Despite widespread symptoms of depression, not everyone can sing the blues. Some of us just sound downright whiny when attempting those couplets of pain and regret that define the genre. But not Eric Noden; the Ohio-born musician has an appropriately "bluesy" voice that comes through even on a scratchy phone line. It's like he was born to be a blues singer, or at least bred for the career from an early age.
"My father was very into that type of music," says Noden in his trademark rasp. "There were always records lying around the house." Though he may have started out on the electric guitar, Noden soon gave in to the allure of the acoustic blues music from the 1920s and '30s that defined his most recent album, 2004's Midwest Blues. His songs are a cross between Big Bill Broonzy and John Hiatt, borrowing liberally from both blues and country to create something that sounds like it could not possibly have been recorded in this century. "It's more my style," he says.
It certainly is. When not recording or performing around the city on his own or with groups like Devil in a Woodpile, Noden brings these forgotten songs to the attention of anyone he can. "I'm definitely an advocate of this type of music, since I've been studying it for so long," he says. "It's not my own culture, but it's something I enjoy sharing with others." An occasional teacher at the Old Town School of Folk Music, he also can be found imparting his wisdom to kids as part of the Blues in the Schools program, where in addition to his usual guitar and piano, he might be playing the harmonica or washboard.
It was the Old Town School that brought him to Chicago in 1994 from Ohio, for a regular gig leading guitar workshops. It was also here that he met harmonica-whiz Joe Filisko, with whom he will release a CD of "obscure" covers, called Filisko and Noden Live, due out in the next couple of months.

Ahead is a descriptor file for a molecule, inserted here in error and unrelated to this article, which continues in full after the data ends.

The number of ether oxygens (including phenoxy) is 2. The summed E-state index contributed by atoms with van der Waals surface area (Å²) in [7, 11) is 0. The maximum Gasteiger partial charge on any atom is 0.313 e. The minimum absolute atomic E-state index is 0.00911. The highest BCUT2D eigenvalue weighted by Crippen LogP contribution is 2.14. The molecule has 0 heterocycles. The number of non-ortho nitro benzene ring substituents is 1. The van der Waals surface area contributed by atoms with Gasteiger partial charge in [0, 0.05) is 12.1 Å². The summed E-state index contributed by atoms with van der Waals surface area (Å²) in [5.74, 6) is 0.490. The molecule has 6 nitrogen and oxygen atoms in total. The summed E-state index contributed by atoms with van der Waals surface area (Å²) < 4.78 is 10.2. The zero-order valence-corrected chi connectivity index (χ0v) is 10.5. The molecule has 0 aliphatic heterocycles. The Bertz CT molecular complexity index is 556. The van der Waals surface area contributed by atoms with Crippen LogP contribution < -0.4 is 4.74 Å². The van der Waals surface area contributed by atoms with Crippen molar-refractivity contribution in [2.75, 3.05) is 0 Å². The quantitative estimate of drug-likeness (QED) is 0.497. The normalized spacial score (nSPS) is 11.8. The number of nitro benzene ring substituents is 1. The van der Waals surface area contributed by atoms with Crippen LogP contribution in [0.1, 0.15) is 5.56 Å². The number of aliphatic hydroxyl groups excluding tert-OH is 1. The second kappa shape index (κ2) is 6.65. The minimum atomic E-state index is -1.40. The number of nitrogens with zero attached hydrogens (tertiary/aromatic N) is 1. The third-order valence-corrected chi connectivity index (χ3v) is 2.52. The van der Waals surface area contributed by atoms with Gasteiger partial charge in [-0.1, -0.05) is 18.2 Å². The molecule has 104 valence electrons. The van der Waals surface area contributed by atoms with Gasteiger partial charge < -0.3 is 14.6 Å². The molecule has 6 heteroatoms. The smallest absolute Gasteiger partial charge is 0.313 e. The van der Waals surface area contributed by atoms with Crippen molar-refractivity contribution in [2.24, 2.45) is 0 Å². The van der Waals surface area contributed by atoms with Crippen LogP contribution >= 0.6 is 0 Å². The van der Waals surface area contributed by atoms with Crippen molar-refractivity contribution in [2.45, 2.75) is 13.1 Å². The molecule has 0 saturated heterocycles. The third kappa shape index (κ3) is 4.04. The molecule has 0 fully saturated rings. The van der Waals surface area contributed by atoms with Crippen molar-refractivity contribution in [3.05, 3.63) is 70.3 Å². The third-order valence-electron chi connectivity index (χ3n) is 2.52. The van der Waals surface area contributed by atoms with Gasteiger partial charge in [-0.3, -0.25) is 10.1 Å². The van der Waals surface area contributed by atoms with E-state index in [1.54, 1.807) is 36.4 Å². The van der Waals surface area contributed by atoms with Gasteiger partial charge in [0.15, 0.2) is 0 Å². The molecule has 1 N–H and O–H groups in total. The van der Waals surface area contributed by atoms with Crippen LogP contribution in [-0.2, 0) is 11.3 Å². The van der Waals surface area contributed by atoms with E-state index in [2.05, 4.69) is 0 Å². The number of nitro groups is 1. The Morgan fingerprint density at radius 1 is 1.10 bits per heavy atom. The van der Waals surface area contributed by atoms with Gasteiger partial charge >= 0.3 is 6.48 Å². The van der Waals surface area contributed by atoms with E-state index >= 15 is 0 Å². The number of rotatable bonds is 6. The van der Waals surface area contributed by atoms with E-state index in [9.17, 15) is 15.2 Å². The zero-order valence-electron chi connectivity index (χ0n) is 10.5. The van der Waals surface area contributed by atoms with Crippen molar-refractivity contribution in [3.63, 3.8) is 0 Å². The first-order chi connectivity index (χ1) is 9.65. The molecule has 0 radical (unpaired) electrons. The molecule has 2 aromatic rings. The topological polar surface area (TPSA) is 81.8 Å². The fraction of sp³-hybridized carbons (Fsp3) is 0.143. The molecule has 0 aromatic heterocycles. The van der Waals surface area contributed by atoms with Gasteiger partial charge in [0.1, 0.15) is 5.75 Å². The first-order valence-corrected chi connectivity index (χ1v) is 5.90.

The two have been playing together for a couple of years in Chicago, and Noden says the collaboration brings a whole new bent to his approach. "When I'm doing stuff on my own, I have more control over the process. I don't have to make a setlist, I can be a little more spontaneous and play songs that other people might not know," he says. "But with Joe, there's more of a balance, which is kind of fun. It's nice to interact, to see what happens."
Apparently, it's true what they say; misery does love company.
In the beginning:
When I was 16, I played at a vegetarian restaurant called The Red Radish in Kent, Ohio. Sadly, it's no longer there.
I get live at:
I love playing outdoor festivals, like the Folk and Roots Fest and the Blues Festival. It's great to be outdoors here in the summer.
What I'm listening to now:
Lately I've been listening to a lot of Danny Barker, a New Orleans banjo and guitar player. I went down there not too long ago.
Fresh from the woodshop:
Filisko and Noden Live will be released in late summer 2006.